I had a very stimulating conversation with an editor today and we talked about the motivation to take everything that’s ink on paper to an online platform.
So the question I had was, do those who salivate after the long tail value of content (be assured I am a champion of this) really think that the printed product will lose its audience?
After all, as the popular argument goes, why would anyone pick up a magazine or a paper, when they could read the same content on a mobile device or on a laptop?
My short answer to that: “experience.”
Anyone could duplicate the story, or even enhance it, for an online audience. But it’s no substitute for the print experience. Content that can be folded, torn, highlighted, photo-copied, taped to a wall, or slipped into a folder can never be substituted. Even on a digital reader.
Then there is our appetite for short-form and long-form journalism. Our brains are wired to shuffle between short content and in-depth stories; our eyes are trained to scan headlines, sidebars and info-graphics; our bodies trigger automatic responses to seeing large bold headlines of shocking news (like this and this).
To those who say, “yes, but newspapers are filled with yesterday’s news,” my response is that sometimes, the story the day after, put together by thoughtful editors, is what we really want. Could we forget the front pages of thistory –on 09/12?
- When that United Airlines flight splash-landed in the Hudson, were you content having followed the tweets in real time? Or did you crack open the paper the next day to see how the ‘miracle’ unfolded?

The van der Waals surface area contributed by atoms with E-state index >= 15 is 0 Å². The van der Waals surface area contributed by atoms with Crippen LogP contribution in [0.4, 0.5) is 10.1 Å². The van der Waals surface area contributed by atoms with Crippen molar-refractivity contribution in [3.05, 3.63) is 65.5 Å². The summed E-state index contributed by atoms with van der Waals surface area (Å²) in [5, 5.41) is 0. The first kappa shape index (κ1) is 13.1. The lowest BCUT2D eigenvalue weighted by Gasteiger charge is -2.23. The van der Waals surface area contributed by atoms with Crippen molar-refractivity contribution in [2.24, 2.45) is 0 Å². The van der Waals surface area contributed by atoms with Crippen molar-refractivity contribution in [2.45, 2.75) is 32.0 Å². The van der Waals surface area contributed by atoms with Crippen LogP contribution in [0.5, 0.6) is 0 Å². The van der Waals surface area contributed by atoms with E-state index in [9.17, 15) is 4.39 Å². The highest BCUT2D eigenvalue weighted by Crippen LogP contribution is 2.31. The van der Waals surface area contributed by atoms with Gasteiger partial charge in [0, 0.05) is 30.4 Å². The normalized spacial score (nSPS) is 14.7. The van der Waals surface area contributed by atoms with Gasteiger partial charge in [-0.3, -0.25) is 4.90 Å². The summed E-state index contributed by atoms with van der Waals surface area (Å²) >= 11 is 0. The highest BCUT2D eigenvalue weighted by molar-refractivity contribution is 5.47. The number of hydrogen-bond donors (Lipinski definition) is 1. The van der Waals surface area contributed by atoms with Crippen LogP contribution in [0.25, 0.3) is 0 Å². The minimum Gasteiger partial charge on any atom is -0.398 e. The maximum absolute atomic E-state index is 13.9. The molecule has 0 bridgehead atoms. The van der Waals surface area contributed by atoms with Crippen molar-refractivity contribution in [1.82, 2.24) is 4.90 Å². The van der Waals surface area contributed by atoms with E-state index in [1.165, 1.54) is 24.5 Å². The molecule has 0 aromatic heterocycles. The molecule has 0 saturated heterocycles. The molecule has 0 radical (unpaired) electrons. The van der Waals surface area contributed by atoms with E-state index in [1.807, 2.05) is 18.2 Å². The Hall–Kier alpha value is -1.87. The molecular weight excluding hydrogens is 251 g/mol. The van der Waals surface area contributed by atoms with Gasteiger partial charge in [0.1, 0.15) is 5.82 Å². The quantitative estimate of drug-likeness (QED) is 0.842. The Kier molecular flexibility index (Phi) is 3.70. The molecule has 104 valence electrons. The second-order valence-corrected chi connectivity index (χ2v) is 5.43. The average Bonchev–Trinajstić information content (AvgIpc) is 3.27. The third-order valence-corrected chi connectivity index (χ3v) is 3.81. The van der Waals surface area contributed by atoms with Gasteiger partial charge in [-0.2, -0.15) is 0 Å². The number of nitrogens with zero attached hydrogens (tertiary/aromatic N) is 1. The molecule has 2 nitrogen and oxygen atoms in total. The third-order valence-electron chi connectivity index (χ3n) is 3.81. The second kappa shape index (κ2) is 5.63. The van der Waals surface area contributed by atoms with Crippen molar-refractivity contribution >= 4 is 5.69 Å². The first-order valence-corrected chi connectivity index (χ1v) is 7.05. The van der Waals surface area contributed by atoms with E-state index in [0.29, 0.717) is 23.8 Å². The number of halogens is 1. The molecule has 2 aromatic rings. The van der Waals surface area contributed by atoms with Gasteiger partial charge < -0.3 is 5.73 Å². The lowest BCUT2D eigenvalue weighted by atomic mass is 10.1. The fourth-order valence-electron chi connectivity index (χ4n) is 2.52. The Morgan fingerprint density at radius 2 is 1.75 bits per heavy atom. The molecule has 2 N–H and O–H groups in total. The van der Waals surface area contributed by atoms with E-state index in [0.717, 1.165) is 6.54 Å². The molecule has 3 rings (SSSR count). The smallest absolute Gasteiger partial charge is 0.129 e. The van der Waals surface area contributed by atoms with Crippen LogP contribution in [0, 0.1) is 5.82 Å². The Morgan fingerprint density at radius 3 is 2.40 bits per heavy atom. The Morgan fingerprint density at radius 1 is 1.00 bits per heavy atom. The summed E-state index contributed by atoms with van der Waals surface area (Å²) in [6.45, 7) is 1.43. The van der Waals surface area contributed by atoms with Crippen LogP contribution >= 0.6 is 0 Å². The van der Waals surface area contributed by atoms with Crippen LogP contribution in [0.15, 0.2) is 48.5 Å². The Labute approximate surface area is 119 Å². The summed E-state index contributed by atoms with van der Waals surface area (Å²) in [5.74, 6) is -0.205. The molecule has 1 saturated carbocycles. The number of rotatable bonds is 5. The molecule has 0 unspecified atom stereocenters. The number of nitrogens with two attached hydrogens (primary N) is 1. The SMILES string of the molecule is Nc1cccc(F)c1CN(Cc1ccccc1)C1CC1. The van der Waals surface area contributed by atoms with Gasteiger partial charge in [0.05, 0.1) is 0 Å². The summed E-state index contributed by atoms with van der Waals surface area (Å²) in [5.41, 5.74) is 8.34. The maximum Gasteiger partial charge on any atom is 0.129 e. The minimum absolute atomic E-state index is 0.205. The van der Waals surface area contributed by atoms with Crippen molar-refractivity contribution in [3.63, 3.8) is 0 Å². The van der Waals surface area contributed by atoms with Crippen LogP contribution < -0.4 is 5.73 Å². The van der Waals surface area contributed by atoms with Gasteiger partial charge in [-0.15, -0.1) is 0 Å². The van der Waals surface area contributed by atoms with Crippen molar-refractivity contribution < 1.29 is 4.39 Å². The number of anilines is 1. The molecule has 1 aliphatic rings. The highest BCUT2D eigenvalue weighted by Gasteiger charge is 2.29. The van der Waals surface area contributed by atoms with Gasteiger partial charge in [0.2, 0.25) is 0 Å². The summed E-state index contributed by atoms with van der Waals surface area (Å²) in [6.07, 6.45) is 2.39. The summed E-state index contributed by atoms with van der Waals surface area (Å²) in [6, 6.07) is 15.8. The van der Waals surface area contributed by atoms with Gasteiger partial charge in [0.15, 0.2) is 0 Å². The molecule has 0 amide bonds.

- As of this morning, the wires and other online media updated us on the passing of Ted Kennedy -a story that all ink-on-paper publications missed for obvious reasons. Would you skip the “old news” in tomorrow’s papers, or will you dive into those broad contextual pieces, timelines, photos, eulogies?
As I told my friend, the problem we are facing is people buying into idea (urban legend?) about people’s reading habits , and partly in the fancy notion that the opposite of the (printed) leave-behind is the (digital) long-tail.
I should be the last person to say this, but digital is not a great replacement for all communication. Some times it is a really bad choice; cutting back on newspapers will be a self-fulling prophecy feeding the idea rather than responding to the notion that “no one really reads!”
One thought on “Kill the leave behind for the long tail?”
I bought a copy of the New York Times today, which had most of its front page devoted to Ted Kennedy’s death. The news was more than 24 hours old at that point, but there’s nothing quite like holding a compilation of memories and facts in your hands and having some of it rub off on your fingertips. That experience, as well as the depth of knowledge compiled in one place, was worth the $2 I spent.
Most of us no longer buy a newspaper for its immediacy. But if a publication can compile the rich, insightful information about something — no matter the time frame — people will still buy it. Magazines still do this well. Newspapers are learning.
Of course, David Simon (former Baltimore Sun reporter and creator of ‘The Wire’) predicted back in the 1970s that newspapers would soon become more like magazines. It was the way the world was headed. More than 30 years later, the industry is in almost exactly the same place.